Washington's move slammed as 'groundless, irresponsible'
BEIJING - China hit back on Sunday at US plans to investigate its clean energy policies, calling the move "groundless and irresponsible".
The US decision is "unjustified and groundless", Zhang Guobao, head of the National Energy Administration, told a media conference on Sunday.
If Washington insists on an investigation, it will "hurt the US itself ", Zhang said.
The US move against China's clean energy sector came on the same day as the US Treasury Department postponed, for at least a month, a report on whether China is manipulating its currency for an unfair trade advantage.
The US Treasury said it was withholding its semi-annual report on foreign exchange rate practices until after crucial summits in November to give diplomatic pressure on China more time to achieve results.
On US plans to investigate China's clean energy polices, the Ministry of Commerce said on Saturday that allegations that China violated World Trade Organization (WTO) rules in developing the sector were "groundless and irresponsible" and it regretted that the US government agreed to open an investigation.
"It is sending a wrong signal of trade protectionism to the rest of the world," the ministry said in a website statement.
US trade officials said on Friday that they will investigate whether Chinese support of clean energy is a violation of WTO rules, as requested by the United Steelworkers union.
The union accused China of giving billions of dollars of subsidies to domestic producers, discriminating against foreign firms and goods and restricting foreign access to critical raw materials.
China's clean energy market is open to all foreign players, and many foreign companies have built a presence in the market, the energy administration's Zhang said.
For instance, China's wind power equipment market was worth 85 billion yuan ($12.7 billion) in 2009, of which 21 percent had foreign company involvement, he said.
China's clean energy market has also brought opportunities to US companies, among them General Electric whose wind turbines exported to China have reached accumulative capacity of 1,130 megawatts, he added.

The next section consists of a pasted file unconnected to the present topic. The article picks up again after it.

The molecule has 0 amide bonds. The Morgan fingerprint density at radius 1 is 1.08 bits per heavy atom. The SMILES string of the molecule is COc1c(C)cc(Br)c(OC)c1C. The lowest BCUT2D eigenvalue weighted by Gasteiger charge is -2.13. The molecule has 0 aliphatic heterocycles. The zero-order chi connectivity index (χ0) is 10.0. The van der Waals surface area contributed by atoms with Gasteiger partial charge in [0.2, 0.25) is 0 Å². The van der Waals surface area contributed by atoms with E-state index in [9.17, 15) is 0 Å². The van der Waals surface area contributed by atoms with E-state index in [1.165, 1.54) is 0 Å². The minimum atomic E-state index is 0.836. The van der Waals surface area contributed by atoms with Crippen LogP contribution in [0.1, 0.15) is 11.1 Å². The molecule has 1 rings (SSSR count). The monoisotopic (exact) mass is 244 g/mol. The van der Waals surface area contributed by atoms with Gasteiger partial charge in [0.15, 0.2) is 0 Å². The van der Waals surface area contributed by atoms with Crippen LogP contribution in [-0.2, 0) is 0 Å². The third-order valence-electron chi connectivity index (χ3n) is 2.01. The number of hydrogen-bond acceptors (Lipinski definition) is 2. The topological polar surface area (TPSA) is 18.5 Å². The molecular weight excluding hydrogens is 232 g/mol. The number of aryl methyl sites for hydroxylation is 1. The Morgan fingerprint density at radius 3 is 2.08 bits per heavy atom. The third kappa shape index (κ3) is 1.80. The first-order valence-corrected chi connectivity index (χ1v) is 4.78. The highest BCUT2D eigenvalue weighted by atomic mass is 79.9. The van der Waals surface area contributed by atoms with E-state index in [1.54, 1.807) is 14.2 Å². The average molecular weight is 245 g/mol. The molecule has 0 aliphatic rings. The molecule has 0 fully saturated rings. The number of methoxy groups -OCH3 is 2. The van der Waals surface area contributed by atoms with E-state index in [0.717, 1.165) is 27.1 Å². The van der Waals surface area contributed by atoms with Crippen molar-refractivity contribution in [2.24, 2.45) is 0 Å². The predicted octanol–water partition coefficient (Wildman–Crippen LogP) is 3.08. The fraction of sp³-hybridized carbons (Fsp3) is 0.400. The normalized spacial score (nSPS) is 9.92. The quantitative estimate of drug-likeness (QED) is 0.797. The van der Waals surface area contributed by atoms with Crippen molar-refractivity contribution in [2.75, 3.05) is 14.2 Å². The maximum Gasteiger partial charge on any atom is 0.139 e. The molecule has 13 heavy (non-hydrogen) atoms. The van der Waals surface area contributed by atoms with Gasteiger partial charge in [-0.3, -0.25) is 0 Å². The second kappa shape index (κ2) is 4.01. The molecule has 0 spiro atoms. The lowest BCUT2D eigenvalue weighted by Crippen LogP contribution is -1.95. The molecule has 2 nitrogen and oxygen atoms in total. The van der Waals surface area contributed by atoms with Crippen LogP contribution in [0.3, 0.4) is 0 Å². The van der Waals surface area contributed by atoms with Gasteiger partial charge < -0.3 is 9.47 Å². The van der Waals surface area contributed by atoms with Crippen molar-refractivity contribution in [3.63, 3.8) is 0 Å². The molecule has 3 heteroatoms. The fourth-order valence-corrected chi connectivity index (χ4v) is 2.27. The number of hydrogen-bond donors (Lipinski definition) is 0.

In contrast, China has only exported three wind turbines to the US, Zhang said.
A number of domestic wind power companies are also using many US-made products, such as bearings from US producer Timken, and lubricants from ExxonMobil and Dow Chemical, he said.
Chinese subsidies to new energy companies are much smaller than those of the US government, Zhang said.
He said he "sincerely hopes for further dialogue" with US parties on green energy partnership.
The US has pressed China continuously over its emissions, despite the fact that China is making strenuous efforts to develop green energy to reduce them, he added.
China has been the world's most dynamic market for green energy development, according to a leading energy body. The Global Wind Energy Council said China is likely to surpass the US as the leader in wind-power capacity by the end of this year.
New energy is indispensable for the country to achieve its two primary targets in energy and the environment, said analysts. China aims to increase the use of non-fossil energy to 15 percent of its primary energy consumption by 2020. It also pledged to reduce its carbon intensity by 40 to 45 percent by 2020 from the 2005 level.
Compared with conventional energy like coal and oil, green energy is still relatively small-scale but these industries are expanding at an unprecedented pace, said Li Junfeng, deputy director of the Energy Research Institute under the National Development and Reform Commission.
The country's wind power industry has seen more than 100 percent annual growth over the past five years, Li said.
AP, Reuters contributed to this story.